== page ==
"Even after an hour of good work, the day might be lost: he would feel that a fruitful afternoon was opening up for him, and on the strength of that feeling would take a break, stretching his legs in the garden. He would look up at the sky, his attention would be caught by an unfamiliar bird, and he would take up his bird book and follow the bird over the wild acres outside his garden, plunging through the underbrush, scratching his face, and gathering burrs on his socks. Returning home, he would be too hot and tired to work, and with a sense of guilt would lie down to rest, reading something light."
-"Sketches for a Life of Wassily," Lydia Davis
I have a tendency toward division. For mental peace-keeping, I must divide the day into its polar parts: inside vs. outside, alone vs. in company, connected vs. disconnected, digital vs. analog, loafing vs. working, puttering vs. producing. The day is never about balance but rather about punctuation; time spent inside staring at a computer screen must be punctuated with walks outside, which I take regularly, when I remember to. The trouble is that I do not like walking senselessly and without direction, for it increases my sense of malaise and resignation, which is not a spirit or mindset that is conducive to creating or writing or communicating anything. Malaise and resignation make me want to nap, which I do not do on principle. A walk must have purpose, so that when I return home I feel purposeful and can continue the work I had paused with gumption and motivation. Thus I have devised a way of making every walk purposeful: if not walking with a friend, or walking to the library, then I walk to the grocery store and purchase a single item, like an onion or a stalk of broccoli. Only one item can be purchased at a time; other items are purchased on subsequent walks, or the next day. No walk is frivolous; each walk entails the retrieval of a necessary food item, which feels particularly precious and instrumental in being a solo purchase. This has been a successful solution for many reasons: I have many opportunities to take purposeful walks during the day; I feel thrifty; I get my grocery shopping done; I have become fairly adept at keeping an ongoing mental catalog of groceries; my outdoor breaks (alone, disconnected, analog, loafing, puttering) are satisfactory punctuation within stretches of indoor labor (inside, alone, connected, digital, working, producing).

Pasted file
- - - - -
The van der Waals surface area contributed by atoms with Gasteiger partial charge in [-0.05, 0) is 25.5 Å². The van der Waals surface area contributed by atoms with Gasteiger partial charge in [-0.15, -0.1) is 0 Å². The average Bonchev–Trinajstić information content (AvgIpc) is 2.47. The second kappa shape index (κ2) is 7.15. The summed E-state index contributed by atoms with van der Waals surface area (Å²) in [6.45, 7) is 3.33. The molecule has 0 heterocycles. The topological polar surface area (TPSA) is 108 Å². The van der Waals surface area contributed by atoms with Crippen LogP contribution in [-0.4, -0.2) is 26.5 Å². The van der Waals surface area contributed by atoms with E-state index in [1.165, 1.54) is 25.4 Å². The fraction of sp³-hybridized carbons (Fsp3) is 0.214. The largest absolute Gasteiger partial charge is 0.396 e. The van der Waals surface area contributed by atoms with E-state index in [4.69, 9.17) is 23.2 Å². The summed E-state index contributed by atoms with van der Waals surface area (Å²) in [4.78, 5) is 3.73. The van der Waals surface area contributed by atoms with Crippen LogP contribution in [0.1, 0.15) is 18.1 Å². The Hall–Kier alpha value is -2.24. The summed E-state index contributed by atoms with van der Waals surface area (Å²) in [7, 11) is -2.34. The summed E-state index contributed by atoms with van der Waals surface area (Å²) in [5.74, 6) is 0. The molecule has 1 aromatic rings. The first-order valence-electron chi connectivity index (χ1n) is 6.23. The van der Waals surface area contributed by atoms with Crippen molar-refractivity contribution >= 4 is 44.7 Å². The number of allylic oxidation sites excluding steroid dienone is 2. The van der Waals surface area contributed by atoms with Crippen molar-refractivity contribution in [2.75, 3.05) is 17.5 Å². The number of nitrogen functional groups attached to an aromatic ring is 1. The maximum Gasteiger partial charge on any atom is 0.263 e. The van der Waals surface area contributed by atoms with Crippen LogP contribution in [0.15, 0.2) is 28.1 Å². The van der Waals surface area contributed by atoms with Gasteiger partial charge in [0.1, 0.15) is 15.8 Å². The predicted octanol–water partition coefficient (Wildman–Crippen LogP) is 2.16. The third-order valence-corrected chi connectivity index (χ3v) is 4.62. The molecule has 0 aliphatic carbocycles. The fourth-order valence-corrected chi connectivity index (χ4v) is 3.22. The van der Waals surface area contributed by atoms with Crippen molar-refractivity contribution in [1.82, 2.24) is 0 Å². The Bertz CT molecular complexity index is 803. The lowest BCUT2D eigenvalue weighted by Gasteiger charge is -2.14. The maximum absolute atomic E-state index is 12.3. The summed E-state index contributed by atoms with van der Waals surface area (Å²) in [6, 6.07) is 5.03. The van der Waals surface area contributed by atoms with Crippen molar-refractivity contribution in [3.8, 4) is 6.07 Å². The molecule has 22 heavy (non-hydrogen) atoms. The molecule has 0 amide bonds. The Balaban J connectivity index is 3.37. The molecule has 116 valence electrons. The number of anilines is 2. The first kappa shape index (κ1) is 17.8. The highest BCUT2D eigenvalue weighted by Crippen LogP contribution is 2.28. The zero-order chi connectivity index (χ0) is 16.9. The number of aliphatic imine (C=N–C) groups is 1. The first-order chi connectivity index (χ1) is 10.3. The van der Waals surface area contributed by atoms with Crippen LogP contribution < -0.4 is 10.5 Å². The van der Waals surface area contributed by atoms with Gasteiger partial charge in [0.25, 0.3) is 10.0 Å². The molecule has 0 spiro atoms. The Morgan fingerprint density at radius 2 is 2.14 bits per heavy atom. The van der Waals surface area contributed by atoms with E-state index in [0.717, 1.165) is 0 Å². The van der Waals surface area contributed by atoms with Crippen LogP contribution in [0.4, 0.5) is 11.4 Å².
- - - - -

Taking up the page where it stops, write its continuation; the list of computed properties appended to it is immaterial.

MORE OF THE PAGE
One must devise small systems of order (inconsequential task lists, break options, minor chores) as reliable and comforting structures (or semblances thereof) as well as distractions from general disarray, unpredictability, and chaos.